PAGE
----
Corporate_Finance_9th_edition_Solutions_Manual_FINAL0

40 per share 415 assuming the pe remains constant the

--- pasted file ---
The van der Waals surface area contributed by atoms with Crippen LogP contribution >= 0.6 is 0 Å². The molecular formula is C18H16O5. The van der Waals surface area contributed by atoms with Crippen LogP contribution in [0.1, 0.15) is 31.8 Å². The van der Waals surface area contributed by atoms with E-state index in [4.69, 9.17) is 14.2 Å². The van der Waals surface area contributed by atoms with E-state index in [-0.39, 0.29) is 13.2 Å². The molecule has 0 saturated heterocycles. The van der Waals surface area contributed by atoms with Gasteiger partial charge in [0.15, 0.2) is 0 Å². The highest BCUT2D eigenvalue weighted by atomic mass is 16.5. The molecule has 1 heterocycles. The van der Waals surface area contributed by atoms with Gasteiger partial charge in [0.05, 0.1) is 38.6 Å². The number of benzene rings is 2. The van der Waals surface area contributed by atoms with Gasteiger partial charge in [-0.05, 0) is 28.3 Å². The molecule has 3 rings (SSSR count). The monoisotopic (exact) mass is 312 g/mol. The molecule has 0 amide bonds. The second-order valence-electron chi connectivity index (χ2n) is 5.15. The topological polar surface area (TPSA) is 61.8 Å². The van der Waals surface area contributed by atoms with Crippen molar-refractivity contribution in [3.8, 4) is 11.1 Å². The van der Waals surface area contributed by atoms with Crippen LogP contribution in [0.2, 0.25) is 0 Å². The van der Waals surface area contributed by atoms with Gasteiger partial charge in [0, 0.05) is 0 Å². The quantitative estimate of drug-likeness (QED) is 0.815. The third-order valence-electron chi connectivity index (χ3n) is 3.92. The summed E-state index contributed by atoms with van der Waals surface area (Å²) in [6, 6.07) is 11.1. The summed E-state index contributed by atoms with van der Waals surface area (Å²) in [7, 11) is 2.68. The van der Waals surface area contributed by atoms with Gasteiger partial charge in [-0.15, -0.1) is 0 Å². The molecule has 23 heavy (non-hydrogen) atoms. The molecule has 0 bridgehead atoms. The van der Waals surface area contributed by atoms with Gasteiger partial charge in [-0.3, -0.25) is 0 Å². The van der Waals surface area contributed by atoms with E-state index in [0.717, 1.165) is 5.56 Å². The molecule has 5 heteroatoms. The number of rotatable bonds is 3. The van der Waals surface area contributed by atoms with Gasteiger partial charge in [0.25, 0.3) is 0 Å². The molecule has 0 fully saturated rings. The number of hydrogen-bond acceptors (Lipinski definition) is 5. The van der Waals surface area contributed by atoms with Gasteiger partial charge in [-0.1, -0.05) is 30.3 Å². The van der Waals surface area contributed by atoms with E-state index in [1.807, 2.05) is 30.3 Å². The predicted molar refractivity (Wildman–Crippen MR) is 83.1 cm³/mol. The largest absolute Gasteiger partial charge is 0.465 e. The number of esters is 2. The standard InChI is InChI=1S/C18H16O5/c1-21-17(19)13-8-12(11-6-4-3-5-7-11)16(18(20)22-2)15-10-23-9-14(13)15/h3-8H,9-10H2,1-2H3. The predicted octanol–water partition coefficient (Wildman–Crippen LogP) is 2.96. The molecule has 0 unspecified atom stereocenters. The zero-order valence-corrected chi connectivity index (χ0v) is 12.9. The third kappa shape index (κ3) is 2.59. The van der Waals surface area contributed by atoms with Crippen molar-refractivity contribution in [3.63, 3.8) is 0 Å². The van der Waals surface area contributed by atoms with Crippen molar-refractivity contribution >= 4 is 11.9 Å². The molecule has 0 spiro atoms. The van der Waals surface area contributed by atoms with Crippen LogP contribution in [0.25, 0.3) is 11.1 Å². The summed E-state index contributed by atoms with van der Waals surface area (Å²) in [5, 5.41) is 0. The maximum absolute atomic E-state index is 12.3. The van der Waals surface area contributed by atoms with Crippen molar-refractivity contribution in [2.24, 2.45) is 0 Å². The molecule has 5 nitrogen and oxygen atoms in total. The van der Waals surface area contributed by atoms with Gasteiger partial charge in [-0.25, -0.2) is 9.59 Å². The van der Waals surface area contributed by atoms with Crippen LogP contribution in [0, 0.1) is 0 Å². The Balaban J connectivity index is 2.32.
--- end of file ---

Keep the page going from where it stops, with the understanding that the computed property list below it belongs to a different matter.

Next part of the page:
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Unformatted text preview: ugh negotiation, which helps increase the possibility of a successful offering. 12. There are two possible reasons for stock price drops on the announcement of a new equity issue: 1) Management may attempt to issue new shares of stock when the stock is over-valued, that is, the intrinsic value is lower than the market price. The price drop is the result of the downward adjustment of the overvaluation. 2) When there is an increase in the possibility of financial distress, a firm is more likely to raise capital through equity than debt. The market price drops because the market interprets the equity issue announcement as bad news. 13. If the interest of management is to increase the wealth of the current shareholders, a rights offering may be preferable because issuing costs as a percentage of capital raised are lower for rights offerings. Management does not have to worry about underpricing because shareholders get the rights, which are worth something. Rights offerings also prevent existing shareholders from losing proportionate ownership control. Finally, whether the shareholders exercise or sell their rights, they are the only beneficiaries. 14. Reasons for shelf registration include: 1) Flexibility in raising money only when necessary without incurring additional issuance costs. 2) As Bhagat, Marr and Thompson showed, shelf registration is less costly than conventional underwritten issues. 3) Issuance of securities is greatly simplified. 15. Basic empirical regularities in IPOs include: 1) underpricing of the offer price, 2) best-efforts offerings are generally used for small IPOs and firm-commitment offerings are generally used for large IPOs, 3) the underwriter price stabilization of the after market and, 4) that issuing costs are higher in negotiated deals than in competitive ones. Solutions to Questions and Problems NOTE: All end of chapter problems were solved using a spreadsheet. Many problems require multiple steps. Due to space and readability constraints, when these intermediate steps are included in this solutions manual, rounding may appear to have occurred. However, the final answer for each problem is found without rounding during any step in the problem. Basic 1. a. The new market value will be the current shares outstanding times the stock price plus the rights offered times the rights price, so: New market value = 450,000($90) + 80,000($84) = $47,220,000 b. The number of rights associated with the old shares is the number of shares outstanding divided by the rights offered, so: Number of rights needed = 450,000 old shares/80,000 new shares = 5.63 rights per new share 411 c. The new price of the stock will be the new market value of the company divided by the total number of shares outstanding after the rights offer, which will be: PX = $47,220,000/(450,000 + 80,000) = $89.09 d. The value of the right Value of a right = $90.00 – 89.09 = $0.91 e. 2. a. b. A rights offering usually costs less, it protects the proportionate interests of existing shareholders and also protects against underpricing. The maximum subscription price is the current stock price, or $34. The minimum price is anything greater than $0. The number of new shares will be the amount raised divided by the subscription price, so: Number of new shares = $40,000,000/$30 = 1,333,333 shares And the number of rights needed to buy one share will be the current shares outstanding divided by the number of new share offered, so: Number of rights needed = 3,400,000 shares outstanding/1,333,333 new shares = 2.55 c. A shareholder can buy 2.55 rights on shares for: 2.55($34) = $86.70 The shareholder can exercise these rights for $30, at a total cost of: $86.70 + 30.00 = $116.70 The investor will then have: Ex-rights shares = 1 + 2.55 Ex-rights shares = 3.55 The ex-rights price per share is: PX = [2.55($34) + $30]/3.55 = $32.87 So, the value of a right is: Value of a right = $34 – 32.87 = $1.13 d. Before the offer, a shareholder will have the shares owned at the current market price, or: Portfolio value = (1,000 shares)($34) = $34,000 412 After the rights offer, the share price will fall, but the shareholder will also hold the rights, so: Portfolio value = (1,000 shares)($32.87) + (1,000 rights)($1.13) = $34,000 3. Using the equation we derived in Problem 2, part c to calculate the price of the stock ex-rights, we can find the number of shares a shareholder will have ex-rights, which is: PX = $70.25 = [N($75) + $50]/(N + 1) N = 4.263 The number of new shares is the amount raised divided by the per-share subscription price, so: Number of new shares = $15,000,000/$50 = 300,000 And the number of old shares is the number of new shares times the number of shares ex-rights, so: Number of old shares = 4.263(300,000) = 1,278,947 4. If you receive 1,000 shares of each, the profit is: Profit = 1,000($8) – 1,000($5) = $3,000 Since you will only receive one-half of the shares of the oversubscribed issue, your profit will be: Expected profit = 500($8) – 1,000($5) = –$1,000 This is an example of the winner’s curse. 5. Using X to stand for the required sale proceeds, the equation to calculate the total s...
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